"I've faced a lot of adversity because of my being African American. And being young is new in this industry," Scott says in the profile. "But my command of the subject matter speaks for itself. My track record speaks for itself, so I'll let my actions speak for me."

When a victim complained about not getting a loan he was promised, Scott threatened him: "If you badmouth us, I'll have an army of lawyers go after you!"

Most everything in the article would prove to be a lie. Yet from the day the magazine hit newsstands to the day of his arrest, Scott would use the the Ebony article as his introduction letter when meeting with potential investors. Sanders remembers Scott pulling out the article after a game of golf.

"He'd keep a copy in the back of his car," Sanders remembers. "He made sure people saw that thing."

East St. Louis mayor Alvin Parks admits taking a chance on Scott but says it cost the city nothing.
Bill Greenblatt/UPI
East St. Louis mayor Alvin Parks admits taking a chance on Scott but says it cost the city nothing.
Evening Whirl publisher Anthony Sanders sensed that his golfing partner wasn't who he said he was.
Tom Carlson
Evening Whirl publisher Anthony Sanders sensed that his golfing partner wasn't who he said he was.

East St. Louis city manager Hudson remembers being impressed by the write-up.

"Once [the Ebony issue] came out, I was feeling OK about the riverfront deal," she says.

Scott even used it to try to get his hands on the money of one of East St. Louis' biggest celebrities: former Olympic track star Jackie Joyner-Kersee.

Through his city-hall connections, Scott got a sit-down meeting with the gold medalist and the board of the Jackie Joyner-Kersee Foundation, a charity that provides after-school programs for East St. Louis children.

The folks at the JJK Foundation only met him once in 2010, but it was memorable. Those who sat in on the meeting recall Scott talking a big game. He said he was staying at the mansion of a St. Louis Blues player on Lindell Avenue and mentioned that he had just purchased a Bugatti (a super car that sells for north of $1 million) that was being shipped to him from Italy.

And he flashed that Ebony magazine article about him running the largest African American hedge fund.

At the time, the JJK Foundation was restructuring its board and going through some financial difficulties. But Scott didn't seem nearly as interested in helping the foundation's bottom line as he was in managing the personal finances of the former Olympian. Joyner-Kersee, Scott suggested, should invest her personal wealth in his hedge fund.

Joyner-Kersee never did, but after the meeting a few board members looked into Scott's story. They couldn't confirm anything he had told them.

Despite Joyner-Kersee wanting nothing to do with Scott, he would later boast to potential fraud victims that he was on her charity's board — another of his many fabrications.

"It's sad when people try to take advantage of people, and that's what he was doing," Joyner-Kersee says in hindsight. "It was all just a bunch of lies, really."

Eventually officials in East St. Louis also realized that Scott couldn't back up his talk. When his contract expired after six months without even a hint of new development for the riverfront, the city council severed its relationship with him.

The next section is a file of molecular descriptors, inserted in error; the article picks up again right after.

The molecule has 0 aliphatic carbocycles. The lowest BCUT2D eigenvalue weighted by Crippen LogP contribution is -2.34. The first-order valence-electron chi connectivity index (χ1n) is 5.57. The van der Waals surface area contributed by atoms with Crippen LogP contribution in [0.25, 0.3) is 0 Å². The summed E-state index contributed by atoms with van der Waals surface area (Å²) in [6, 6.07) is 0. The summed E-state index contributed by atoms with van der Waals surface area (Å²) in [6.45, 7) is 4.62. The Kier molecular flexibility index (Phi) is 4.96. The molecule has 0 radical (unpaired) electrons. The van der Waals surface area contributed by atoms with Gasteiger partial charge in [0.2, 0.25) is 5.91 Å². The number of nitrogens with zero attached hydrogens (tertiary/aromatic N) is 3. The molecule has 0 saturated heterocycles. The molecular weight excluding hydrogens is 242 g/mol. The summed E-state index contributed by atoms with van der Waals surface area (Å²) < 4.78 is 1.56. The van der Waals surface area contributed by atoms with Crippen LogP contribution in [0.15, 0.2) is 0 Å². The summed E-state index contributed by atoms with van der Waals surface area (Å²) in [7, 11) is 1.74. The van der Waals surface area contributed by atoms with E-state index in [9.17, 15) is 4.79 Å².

It was now the summer of 2010, and Scott's finances were dwindling. He had been staying in the old Hotel Indigo for several months but was now living in that barely furnished apartment in the Central West End where the most expensive décor was the golf clubs. The doors of East St. Louis had closed, but Scott would go on to New York, where he'd step up his game as a big-league financial huckster.

From his midtown office on Madison Avenue, Scott got to work bolstering his image as a rising young investment guru. He had fancy media kits made with studio shots of him in pinstriped power suits, and he paraded his Ebony magazine profile every chance he got. Amazingly, it worked.

Scott served on a panel titled "Building Generational Wealth" during a conference for Al Sharpton's National Action Network. He landed a similar gig speaking at the annual conference of the National Bankers Association, in which he told attendees his incredible rags-to-riches story.

"When I started out in this business, I was homeless, and I started out for a subprime lending company," Scott told the crowd. "I started because I needed the money and I saw there was a guy making $30,000 a month — and I didn't think he was that bright, actually. I had been doing calculus since middle school, so I thought if he could make $30,000 a month, how much could I make?"

He got written up in New York papers for sponsoring a play at a Bronx school about Bessie Coleman, the first African-American airplane pilot.

"We as African Americans need to know more of our history," Scott told the New York Amsterdam News. "I'm a firm believer that if you don't know where you come from, you can't see where you're going next. History is very important in shaping the future."

That same month he appeared on Roland Martin's Washington Watch on TV One, a cable station that targets black audiences. Scott advised young couples not to go into debt paying for outlandish weddings.

"Me and my wife got married at the courthouse," said Scott. "And I told her, 'If you believe in me, there will be a later time when I will have the financial wherewithal to provide you the wedding you've always wanted.' And I did, five years later."

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